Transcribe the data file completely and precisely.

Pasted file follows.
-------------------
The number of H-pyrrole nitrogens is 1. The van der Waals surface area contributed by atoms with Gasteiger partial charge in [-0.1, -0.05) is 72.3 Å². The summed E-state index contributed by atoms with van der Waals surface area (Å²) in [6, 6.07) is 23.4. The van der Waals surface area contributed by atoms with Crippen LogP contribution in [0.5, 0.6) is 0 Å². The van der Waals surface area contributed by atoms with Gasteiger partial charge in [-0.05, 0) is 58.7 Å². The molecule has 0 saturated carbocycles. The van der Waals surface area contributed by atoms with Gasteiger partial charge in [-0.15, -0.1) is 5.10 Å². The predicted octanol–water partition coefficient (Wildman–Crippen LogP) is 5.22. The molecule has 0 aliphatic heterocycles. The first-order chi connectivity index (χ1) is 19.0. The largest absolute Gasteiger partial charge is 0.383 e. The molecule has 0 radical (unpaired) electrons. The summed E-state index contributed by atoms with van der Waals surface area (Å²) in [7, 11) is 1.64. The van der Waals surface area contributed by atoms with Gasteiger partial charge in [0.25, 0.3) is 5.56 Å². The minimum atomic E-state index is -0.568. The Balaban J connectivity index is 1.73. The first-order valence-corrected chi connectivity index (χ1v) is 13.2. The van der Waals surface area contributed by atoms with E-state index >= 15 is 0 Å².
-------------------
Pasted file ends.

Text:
The number of H-pyrrole nitrogens is 1. The van der Waals surface area contributed by atoms with Gasteiger partial charge in [-0.1, -0.05) is 72.3 Å². The summed E-state index contributed by atoms with van der Waals surface area (Å²) in [6, 6.07) is 23.4. The van der Waals surface area contributed by atoms with Crippen LogP contribution in [0.5, 0.6) is 0 Å². The van der Waals surface area contributed by atoms with Gasteiger partial charge in [-0.05, 0) is 58.7 Å². The molecule has 0 saturated carbocycles. The van der Waals surface area contributed by atoms with Gasteiger partial charge in [-0.15, -0.1) is 5.10 Å². The predicted octanol–water partition coefficient (Wildman–Crippen LogP) is 5.22. The molecule has 0 aliphatic heterocycles. The first-order chi connectivity index (χ1) is 19.0. The largest absolute Gasteiger partial charge is 0.383 e. The molecule has 0 radical (unpaired) electrons. The summed E-state index contributed by atoms with van der Waals surface area (Å²) in [7, 11) is 1.64. The van der Waals surface area contributed by atoms with Gasteiger partial charge in [0.25, 0.3) is 5.56 Å². The minimum atomic E-state index is -0.568. The Balaban J connectivity index is 1.73. The first-order valence-corrected chi connectivity index (χ1v) is 13.2. The van der Waals surface area contributed by atoms with E-state index >= 15 is 0 Å².